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Clive Davis

Clive Jay Davis is an American record producer, A&R executive, music industry executive. He is a member of the Rock and Roll Hall of Fame as a non-performer. From 1967 to 1973, Davis was the president of Columbia Records, he was the president of Arista Records from 1975 through 2000 until founding J Records. From 2002 until April 2008, Davis was the chair and CEO of the RCA Music Group, chair and CEO of J Records, chair and CEO of BMG North America. Davis is credited with hiring a young recording artist, Tony Orlando, for Columbia in 1967, he has signed many artists that achieved significant success, including Janis Joplin, Laura Nyro, Bruce Springsteen, Billy Joel, Sweat & Tears, Loggins & Messina, Ace Of Base, Pink Floyd, Westlife. Davis is credited with bringing Whitney Houston and Barry Manilow to prominence; as of 2018, Davis is the chief creative officer of Sony Music Entertainment. Davis was born in New York, to a Jewish family, the son of Herman and Florence Davis, his father was an salesman.

Davis was raised in the middle-class neighborhood of Brooklyn. His mother died at age 47, his father died the following year when Davis was only a teenager, leaving him an orphan with no money, he moved in with his married sister in Bayside, New York City, New York. He attended New York University College of Arts and Science, where he graduated magna cum laude, with a degree in Political science and Phi Beta Kappa in 1953, he received a full scholarship to Harvard Law School, where he was a member of the Board of Student Advisers and graduated in 1956. Davis practiced law in a small firm in New York moved on to the firm of Rosenman, Kaye and Freund two years where partner Ralph Colin had CBS as a client. Davis was subsequently hired by a former colleague at the firm, Harvey Schein, to become assistant counsel of CBS subsidiary Columbia Records at age 28, general counsel the following year; as part of a reorganization of Columbia Records Group, group president Goddard Lieberson appointed Davis as administrative vice president and general manager in 1965.

In 1966, CBS formed the Columbia-CBS Group which reorganized CBS's recorded music operations into CBS Records with Davis heading the new unit. The next year, Davis was appointed president and became interested in the newest generation of folk rock and rock and roll. One of his earliest pop signings was the British folk-rock musician Donovan, who enjoyed a string of successful hit singles and albums released in the U. S. on the Epic Records label. That same year, Davis hired 23 year old recording artist Tony Orlando as general manager of Columbia publishing subsidiary April-Blackwood Music, who went on to become vice-president of Columbia/CBS Music and sign Barry Manilow in 1969. In June 1967, at the urging of his friend and business associate Lou Adler, Davis attended the Monterey Pop Festival, he signed Janis Joplin with Big Brother and the Holding Company, Columbia went on to sign Laura Nyro, The Electric Flag, The Chambers Brothers, Bruce Springsteen, Billy Joel, Sweat & Tears, Loggins & Messina and Pink Floyd.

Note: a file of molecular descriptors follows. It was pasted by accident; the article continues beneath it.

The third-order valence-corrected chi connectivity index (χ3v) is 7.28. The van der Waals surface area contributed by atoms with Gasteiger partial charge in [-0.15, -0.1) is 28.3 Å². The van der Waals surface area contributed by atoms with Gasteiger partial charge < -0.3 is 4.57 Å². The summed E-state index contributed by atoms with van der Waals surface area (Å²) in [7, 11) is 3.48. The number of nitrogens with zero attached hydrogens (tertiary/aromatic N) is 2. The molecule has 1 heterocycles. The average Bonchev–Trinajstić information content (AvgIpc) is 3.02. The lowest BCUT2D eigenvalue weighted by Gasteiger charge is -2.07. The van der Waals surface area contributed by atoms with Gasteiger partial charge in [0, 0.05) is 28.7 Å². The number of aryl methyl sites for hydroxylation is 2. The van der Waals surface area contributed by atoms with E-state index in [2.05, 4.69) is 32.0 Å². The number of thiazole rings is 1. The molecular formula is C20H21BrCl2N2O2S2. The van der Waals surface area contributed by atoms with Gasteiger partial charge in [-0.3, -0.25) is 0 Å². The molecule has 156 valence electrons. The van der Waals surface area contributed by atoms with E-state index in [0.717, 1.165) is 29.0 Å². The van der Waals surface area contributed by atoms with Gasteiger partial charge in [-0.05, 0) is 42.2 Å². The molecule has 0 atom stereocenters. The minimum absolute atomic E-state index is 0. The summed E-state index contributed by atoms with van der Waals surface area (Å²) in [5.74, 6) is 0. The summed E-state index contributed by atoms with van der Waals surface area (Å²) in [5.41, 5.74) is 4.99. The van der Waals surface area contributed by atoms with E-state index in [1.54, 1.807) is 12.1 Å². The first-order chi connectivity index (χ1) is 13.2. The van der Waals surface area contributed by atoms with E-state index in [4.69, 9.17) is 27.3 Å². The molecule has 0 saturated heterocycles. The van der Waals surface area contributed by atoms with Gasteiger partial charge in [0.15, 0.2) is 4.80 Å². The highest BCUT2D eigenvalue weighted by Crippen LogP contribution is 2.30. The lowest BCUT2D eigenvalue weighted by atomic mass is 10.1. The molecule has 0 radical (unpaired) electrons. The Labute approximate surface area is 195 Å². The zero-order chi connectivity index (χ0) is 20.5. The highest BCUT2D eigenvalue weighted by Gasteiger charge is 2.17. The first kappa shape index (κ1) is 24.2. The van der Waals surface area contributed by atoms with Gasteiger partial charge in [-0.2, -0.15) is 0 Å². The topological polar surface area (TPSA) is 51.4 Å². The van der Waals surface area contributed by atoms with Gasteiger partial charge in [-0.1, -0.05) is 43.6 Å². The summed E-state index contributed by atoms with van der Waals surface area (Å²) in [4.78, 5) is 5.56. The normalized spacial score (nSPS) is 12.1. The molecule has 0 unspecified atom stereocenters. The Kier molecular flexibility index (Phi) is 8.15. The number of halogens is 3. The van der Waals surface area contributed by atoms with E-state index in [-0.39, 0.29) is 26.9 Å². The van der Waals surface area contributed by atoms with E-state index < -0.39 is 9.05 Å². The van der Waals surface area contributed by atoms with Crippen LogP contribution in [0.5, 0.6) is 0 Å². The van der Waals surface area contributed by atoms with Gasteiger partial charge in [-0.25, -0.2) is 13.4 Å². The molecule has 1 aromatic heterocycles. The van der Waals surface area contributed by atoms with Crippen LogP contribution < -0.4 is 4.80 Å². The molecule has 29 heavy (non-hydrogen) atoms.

The company, which had avoided rock music, doubled its market share in three years. One of the most commercially successful recordings released during Davis' tenure at Columbia was Lynn Anderson's "Rose Garden," in late 1970, it was Davis. The song reached No.1 in 16 countries around the world and remained the biggest selling album by a female country artist for 27 years. In 1972, Davis signed Wind & Fire to Columbia Records. One of his most recognized accomplishments was signing the Boston group Aerosmith to Columbia Records in the early 1970s at New York City's Max's Kansas City; the accomplishment was mentioned in the 1979 Aerosmith song "No Surprize", where Steven Tyler sings, "Old Clive Davis said he's gonna make you a star, just the way you are." Starting on December 30, 1978, Bob Weir of The Grateful Dead changed the lyrics of the Dead standard "Jack Straw" in concert from "we used to play for silver, now we play for life," to "we used to play for acid, now we play for Clive." One of the last bands Davis tried to sign to Columbia Records was the proto-punk band Death.